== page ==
Disastrous Arrival in Athens
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Well, the big bad city of Athens has frightened this little island girl. The contrast to Corfu is shocking. I successfully rode the metro from the airport to Syntagma Square and was pleasantly surprised when a man helped me to struggle back into my backpack, no pick-pocketing or inappropriateness involved.
At Syntagma, I took the correct exit onto Amalias Street, then walked the wrong way for 15 or 20 minutes or so until I reached #38, where I was supposed to turn, and discovered it to be in the middle of the block. Apparently, the street had changed names just about where I'd joined it. I had to go all the way back in the other direction, back past the African men selling clothes, purses and plastic toys on sheets seet on the ground, saying, "No , no, no" all over again.
Finally reached the Hotel Dioskouros to discover… two bedbug casings on the mattress. I wasn’t totally sure that’s what they were, since I’d only heard about them through online research. Sufficiently suspicious, I kept looking around without putting my stuff down. In a few minutes, a bedbug crawled out of somewhere and sat on the wall next to the light.
I ran out of there as fast as I could and had the following conversation with the guy at the front desk.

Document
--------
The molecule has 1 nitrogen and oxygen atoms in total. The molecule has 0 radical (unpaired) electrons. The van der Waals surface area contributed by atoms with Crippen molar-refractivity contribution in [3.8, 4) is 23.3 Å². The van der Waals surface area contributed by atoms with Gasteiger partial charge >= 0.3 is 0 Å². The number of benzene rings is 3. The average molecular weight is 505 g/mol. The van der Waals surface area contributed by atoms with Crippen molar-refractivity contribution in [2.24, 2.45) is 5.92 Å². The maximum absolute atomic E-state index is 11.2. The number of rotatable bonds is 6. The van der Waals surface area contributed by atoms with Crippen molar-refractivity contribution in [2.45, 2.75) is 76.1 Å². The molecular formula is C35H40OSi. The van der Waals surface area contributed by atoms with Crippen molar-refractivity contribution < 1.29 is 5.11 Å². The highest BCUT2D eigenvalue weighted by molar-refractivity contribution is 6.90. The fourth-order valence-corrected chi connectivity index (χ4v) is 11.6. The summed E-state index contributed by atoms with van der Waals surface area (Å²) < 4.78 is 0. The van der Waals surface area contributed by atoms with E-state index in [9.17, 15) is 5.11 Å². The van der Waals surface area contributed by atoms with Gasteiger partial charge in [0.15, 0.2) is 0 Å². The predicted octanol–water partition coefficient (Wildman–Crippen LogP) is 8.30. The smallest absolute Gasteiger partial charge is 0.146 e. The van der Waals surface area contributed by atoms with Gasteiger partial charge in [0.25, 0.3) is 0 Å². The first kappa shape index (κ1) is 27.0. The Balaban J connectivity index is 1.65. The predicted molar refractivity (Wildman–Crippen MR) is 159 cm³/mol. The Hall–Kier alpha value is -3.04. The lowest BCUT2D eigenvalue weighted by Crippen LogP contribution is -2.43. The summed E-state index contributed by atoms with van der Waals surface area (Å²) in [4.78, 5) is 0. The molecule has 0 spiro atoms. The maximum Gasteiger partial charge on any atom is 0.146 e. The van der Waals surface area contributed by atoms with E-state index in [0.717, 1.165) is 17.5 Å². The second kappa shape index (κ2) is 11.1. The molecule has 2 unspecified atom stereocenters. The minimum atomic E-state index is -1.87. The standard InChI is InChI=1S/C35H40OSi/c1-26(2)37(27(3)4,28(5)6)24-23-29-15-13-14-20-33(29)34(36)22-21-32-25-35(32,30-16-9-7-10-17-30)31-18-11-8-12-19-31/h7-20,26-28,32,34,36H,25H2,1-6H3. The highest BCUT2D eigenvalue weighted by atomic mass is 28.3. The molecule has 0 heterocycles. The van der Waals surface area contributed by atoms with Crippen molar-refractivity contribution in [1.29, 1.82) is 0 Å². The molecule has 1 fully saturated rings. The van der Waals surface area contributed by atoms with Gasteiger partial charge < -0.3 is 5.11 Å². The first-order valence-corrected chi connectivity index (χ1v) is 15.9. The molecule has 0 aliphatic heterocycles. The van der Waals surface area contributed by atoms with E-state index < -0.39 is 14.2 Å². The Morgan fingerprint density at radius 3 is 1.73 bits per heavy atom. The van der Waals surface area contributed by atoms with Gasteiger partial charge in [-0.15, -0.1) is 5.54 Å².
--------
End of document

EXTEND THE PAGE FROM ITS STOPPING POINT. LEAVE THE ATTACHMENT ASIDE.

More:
Me: I can’t stay here. There are bedbugs.
Him: Really? (eyebrows raised)
Me: Yes, I took pictures if you want to see them. (This is true. I thought it might help me get my money back since I was already paid in full.)
Him: No, I believe you, but they’re everywhere in Athens. I have them myself, even in my kitchen.
Him: Do you want a can of insecticide?
Me: No, that doesn’t kill bedbugs. I want to leave.
Him: Ok, but you will not find anywhere without them.
Me: Well, I have to try.
In my opinion, this guy’s talents are wasted at the hotel. He should work for the Greek tourist, where he could design a new marketing campaign: “Come to Athens, where every hotel has bedbugs!”
Anyway, I got some of my money back and only lost my 30 euro deposit. Much cheaper than exterminating the entire house when they rode home in my luggage.
At this point, it was dark and I had to find a new place somewhere else in the Plaka (historic/tourist district.) I was so mad that my hours of Internet research on hotels had produced such a dead end. I sort of remembered a hostel called The Students and Travellers Inn getting good reviews, so I tried to find that.
Instantly getting lost, I required the assistance of two separate middle-aged Greek men to find my way, even though it was really just around the corner. Although my bags were heavy and I was sort of upset, the neighborhood was pretty at night and I caught glimpses of the Acropolis up on the hill.
Luck was with me, and I found the Students and Travellers Inn on a main pedestrian street called Kydathineon. This hot guy checked me in at the front desk, and I went upstairs and found a very large, clean, 4-person room. I shared with two girls from Madrid and a Canadian named Philip.
After resting up for a couple of hours, Philip and I went out to listen to some authentic Greek music at a taverna he’d found down some side streets. Audience members were hopping up to dance and the rest of us were laughing and clapping along. It was just what I needed.
Philip is one of those easy breezy travelers with a Eurail Pass and no reservations anywhere. He says he doesn’t mind bedbugs. So different from me!